hp_tens=0;
hp_hundreds=0;
hp_thousands=0;

Next, we parse the HP value as a string, and find a decimal place, if any:

hp_text=string(hp);
tx_dp=string_pos(".",hp_text);

Important note, this works in Gamemaker because string_pos just returns int 0 if it can't find the string in question. A more complex check might be needed in other languages.

We set an index value to 0 just in case:

ind=0;

And start parsing the HP string:

if (tx_dp==0)
{
//No decimal points
ind=string_length(hp_text); //Set index to the end of the string, guaranteed to be the ones column
hp_ones=real(string_copy(hp_text,ind,1));  //Parse the last character of the string as a number
ind -= 1; //Move the index one to the "left".
}
else
{
//Decimal value
ind=tx_dp-1; //Set index one to the left of the decimal place
hp_ones=real(string_copy(hp_text,tx_dp-1,string_length(hp_text)-(tx_dp-1))); //Make the ones column a decimal value
ind -= 1; //Move the index one to the left.
}

Beyond the decimal point business, the number will always be the same:

if (ind > 0) //If there's a tens column, parse it and move to the left 1
{ hp_tens=real(string_copy(hp_text,ind,1)); ind -= 1; }
if (ind > 0) //If there's a hundreds column, parse it and move to the left 1
{ hp_hundreds=real(string_copy(hp_text,ind,1)); ind -= 1; }
if (ind > 0) //If there's a thousands column, parse it and move to the left 1
{ hp_thousands=real(string_copy(hp_text,ind,1)); ind -= 1; }

Again, checking for > 0 is a Gamemaker quirk -- strings are 1-indexed, not 0-indexed. In C#, this would be checking for > -1. Because we've already defined these column values as 0, we can just do nothing if the column isn't present.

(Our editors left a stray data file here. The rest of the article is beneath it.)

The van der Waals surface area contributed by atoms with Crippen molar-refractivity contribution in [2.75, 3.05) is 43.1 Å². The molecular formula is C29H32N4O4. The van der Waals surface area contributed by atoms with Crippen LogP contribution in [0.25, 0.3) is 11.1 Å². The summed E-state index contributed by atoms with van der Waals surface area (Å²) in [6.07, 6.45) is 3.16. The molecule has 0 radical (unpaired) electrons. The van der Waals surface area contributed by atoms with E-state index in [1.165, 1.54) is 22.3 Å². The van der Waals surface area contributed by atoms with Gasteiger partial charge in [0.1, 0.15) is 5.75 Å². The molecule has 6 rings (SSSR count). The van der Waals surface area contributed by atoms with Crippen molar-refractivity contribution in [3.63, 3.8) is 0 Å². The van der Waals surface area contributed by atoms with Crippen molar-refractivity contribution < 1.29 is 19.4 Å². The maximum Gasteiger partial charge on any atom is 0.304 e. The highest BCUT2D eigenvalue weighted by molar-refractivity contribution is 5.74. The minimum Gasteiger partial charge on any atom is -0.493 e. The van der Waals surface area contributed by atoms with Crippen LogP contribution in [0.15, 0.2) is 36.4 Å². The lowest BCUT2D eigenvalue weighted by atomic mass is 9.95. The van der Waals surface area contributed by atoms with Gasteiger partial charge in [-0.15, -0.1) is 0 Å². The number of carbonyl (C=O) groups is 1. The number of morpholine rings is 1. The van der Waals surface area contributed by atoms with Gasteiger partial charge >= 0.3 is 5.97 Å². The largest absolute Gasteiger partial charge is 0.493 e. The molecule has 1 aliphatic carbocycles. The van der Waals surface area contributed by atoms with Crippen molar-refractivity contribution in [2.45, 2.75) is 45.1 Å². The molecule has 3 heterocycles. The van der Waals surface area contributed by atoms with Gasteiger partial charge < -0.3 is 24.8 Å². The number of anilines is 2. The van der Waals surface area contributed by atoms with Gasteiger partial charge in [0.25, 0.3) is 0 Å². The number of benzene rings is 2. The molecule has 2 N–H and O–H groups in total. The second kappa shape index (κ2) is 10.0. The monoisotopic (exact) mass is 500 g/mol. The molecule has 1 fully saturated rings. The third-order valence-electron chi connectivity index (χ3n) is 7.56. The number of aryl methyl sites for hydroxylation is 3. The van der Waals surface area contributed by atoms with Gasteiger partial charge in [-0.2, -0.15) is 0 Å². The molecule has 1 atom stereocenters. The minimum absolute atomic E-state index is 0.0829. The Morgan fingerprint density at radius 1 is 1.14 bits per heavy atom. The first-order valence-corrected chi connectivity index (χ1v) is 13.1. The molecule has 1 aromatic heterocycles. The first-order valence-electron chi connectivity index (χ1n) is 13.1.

Because I don't have an indicator for a negative number, I did some cosmetics to draw a box and change it's color:

if (hp-delta <= 0)
draw_set_color(c_red);
else
draw_set_color(c_dkgray);
draw_roundrect(x+28,y-4,x+66,y+12,false);
draw_set_color(c_white);

And here's the actual meter drawing -- GML-specific in this case:

draw_sprite_part(spr_nums,0,0,100-(hp_thousands*10),8,10,x+32,y);
draw_sprite_part(spr_nums,0,0,100-(hp_hundreds*10),8,10,x+40,y);
draw_sprite_part(spr_nums,0,0,100-(hp_tens*10),8,10,x+48,y);
draw_sprite_part(spr_nums,0,0,100-(hp_ones*10),8,10,x+56,y);

draw_sprite_part() does what it says on the tin: it draws part of a sprite. The important bit is:

100-(hp_ones*10)

I'm drawing an 8x10 segment of the sprite, and just moving that window up the spritesheet depending on the value.

If the ones column was a decimal, this will cause it to show part of the number before / after the current value.

The tens, hundreds and thousands columns won't "roll" like the ones in this case, but you could change that easily enough with some string-combining when setting them.

This system also does not care if you have a negative number, although this is likely just Gamemaker handling it in the background; some sanitation of the tens, hundreds and thousands columns might be needed at some point, as they can and will pick up the negative symbol and parse it as a number.

There's probably room for optimization / improvement, but hopefully if you were looking for an example like I was, it gets you thinking in the right direction.